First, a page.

But now that I was back home, the chatter of a Christmas baby got louder. Bets were being placed and the odds were not in favour of what I hoped for.
On 23 December, I attended a school friend’s wedding reception. It was a lovely outdoor event but towards dinnertime I began to feel uneasy. The baby seemed to be on a long drawn-out stretch, rolling from side to side. Once home, the uneasiness did not abate and my husband quietly brought out the hospital bag we had ready and kept it by the door. But something told me it was not yet time—in a few hours, it turned out that it wasn’t. I think I just overate at the wedding. What a sigh of disappointment could be heard from the phones that were being worked tirelessly with updates on my condition.
The next evening, Christmas Eve, we attended an outdoor mass. Suddenly, from the wedding hall across the road came a burst of fireworks. The baby seemed to be celebrating with them because the force of the jumps in my belly made me stand up and pace around till the crackers abated. When we got home, once again, I began to feel strange, sweaty, uneasy and unable to sit or stand. I was in enough discomfort for my husband and mother to march me off to our neighbour doctor’s home at around 11pm. She said I seemed to be in labour. The phone lines were on fire once again—Christmas baby it was going to be!
No, I thought for a split second, not wanting to lose the bet. Yes! was the immediate next thought—I couldn’t wait to have the baby—nobody warns you about being nine months pregnant and feeling like a walrus trying to trudge through sand. But a quick drop-in at the nearby emergency room and once again I disappointed everyone (much to my happiness). Turns out I had Braxton-Hicks contractions.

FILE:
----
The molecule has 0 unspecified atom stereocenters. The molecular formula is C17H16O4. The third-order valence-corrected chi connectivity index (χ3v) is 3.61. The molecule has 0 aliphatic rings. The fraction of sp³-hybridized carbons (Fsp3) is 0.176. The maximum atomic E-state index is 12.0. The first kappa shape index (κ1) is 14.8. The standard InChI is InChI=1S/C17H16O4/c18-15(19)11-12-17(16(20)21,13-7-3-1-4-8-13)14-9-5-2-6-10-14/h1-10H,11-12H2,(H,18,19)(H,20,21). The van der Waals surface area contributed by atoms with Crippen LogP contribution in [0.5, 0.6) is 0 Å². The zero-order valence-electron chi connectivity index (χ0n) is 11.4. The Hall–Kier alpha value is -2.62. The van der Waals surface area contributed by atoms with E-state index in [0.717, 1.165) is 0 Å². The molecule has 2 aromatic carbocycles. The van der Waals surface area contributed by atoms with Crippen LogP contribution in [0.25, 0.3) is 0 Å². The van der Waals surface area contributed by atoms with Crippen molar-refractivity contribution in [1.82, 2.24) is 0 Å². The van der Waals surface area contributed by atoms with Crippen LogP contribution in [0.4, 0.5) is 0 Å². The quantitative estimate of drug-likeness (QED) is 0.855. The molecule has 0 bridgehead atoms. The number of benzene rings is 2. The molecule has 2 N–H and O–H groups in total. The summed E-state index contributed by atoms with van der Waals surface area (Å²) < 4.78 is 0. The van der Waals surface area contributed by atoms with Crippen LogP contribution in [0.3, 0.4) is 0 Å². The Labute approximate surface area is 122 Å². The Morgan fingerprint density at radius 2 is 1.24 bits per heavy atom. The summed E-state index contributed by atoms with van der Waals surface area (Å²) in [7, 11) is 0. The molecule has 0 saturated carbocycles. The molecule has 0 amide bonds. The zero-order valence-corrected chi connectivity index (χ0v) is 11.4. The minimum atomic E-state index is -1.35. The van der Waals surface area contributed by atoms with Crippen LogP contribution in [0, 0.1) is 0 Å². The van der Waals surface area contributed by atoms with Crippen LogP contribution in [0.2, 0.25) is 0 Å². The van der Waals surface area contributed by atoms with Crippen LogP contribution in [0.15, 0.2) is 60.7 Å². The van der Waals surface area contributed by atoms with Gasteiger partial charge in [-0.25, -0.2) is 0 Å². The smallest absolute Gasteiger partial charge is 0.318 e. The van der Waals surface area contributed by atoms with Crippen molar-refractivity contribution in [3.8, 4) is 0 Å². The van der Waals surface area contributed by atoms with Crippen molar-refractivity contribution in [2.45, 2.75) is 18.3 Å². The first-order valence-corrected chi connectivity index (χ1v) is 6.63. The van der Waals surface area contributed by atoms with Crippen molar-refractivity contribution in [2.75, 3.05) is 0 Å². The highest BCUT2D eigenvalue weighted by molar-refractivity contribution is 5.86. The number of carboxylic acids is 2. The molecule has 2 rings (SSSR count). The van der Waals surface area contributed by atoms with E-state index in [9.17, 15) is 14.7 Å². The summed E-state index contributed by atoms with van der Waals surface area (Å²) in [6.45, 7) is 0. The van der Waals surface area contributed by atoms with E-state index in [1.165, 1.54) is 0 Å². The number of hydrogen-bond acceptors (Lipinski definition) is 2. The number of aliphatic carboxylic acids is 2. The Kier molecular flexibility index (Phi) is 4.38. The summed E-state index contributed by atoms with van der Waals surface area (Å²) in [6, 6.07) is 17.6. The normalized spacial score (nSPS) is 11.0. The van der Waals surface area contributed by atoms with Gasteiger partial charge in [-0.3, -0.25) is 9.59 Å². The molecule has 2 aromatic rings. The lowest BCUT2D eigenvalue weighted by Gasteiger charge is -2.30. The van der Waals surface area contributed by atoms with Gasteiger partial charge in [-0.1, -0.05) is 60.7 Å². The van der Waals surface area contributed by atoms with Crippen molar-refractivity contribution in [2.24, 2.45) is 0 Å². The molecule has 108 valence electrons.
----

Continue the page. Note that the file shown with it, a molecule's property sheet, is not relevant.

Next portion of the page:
Christmas came. My belly made for the perfect tray for my plate of Christmas goodies that could never be replenished fast enough. Whispered calls and messages were making the rounds: Is there any sign? How does she look? Any chance of her making our Christmas?
It did not happen. Not on Christmas Day, nor on the 26th or the 27th. On the 28th, I was feeling wonderful, though quite slow and heavy. That evening, I had an appointment with my doctor for a final check-up and when I went in at 6pm, she examined me and said, “Congratulations, you are now in labour!” It was finally happening. I was told to have dinner and get to the hospital at around 10pm. I did. And 17.5 hours after I was told I was in labour, I gave birth to the sweetest 2.5kg tiny bundle of joy on 29 December 2006—exactly on the date she was supposed to arrive.
She turns 16 this year but when she was born, current statistics suggest, our daughter was one of just 5% of babies worldwide born on the date they are given. As for me, I did not have a Christmas baby, won myself a sizable bet, and our daughter’s birth was the best Christmas present ever.
Ruth Dsouza Prabhu is a features journalist based in Bengaluru.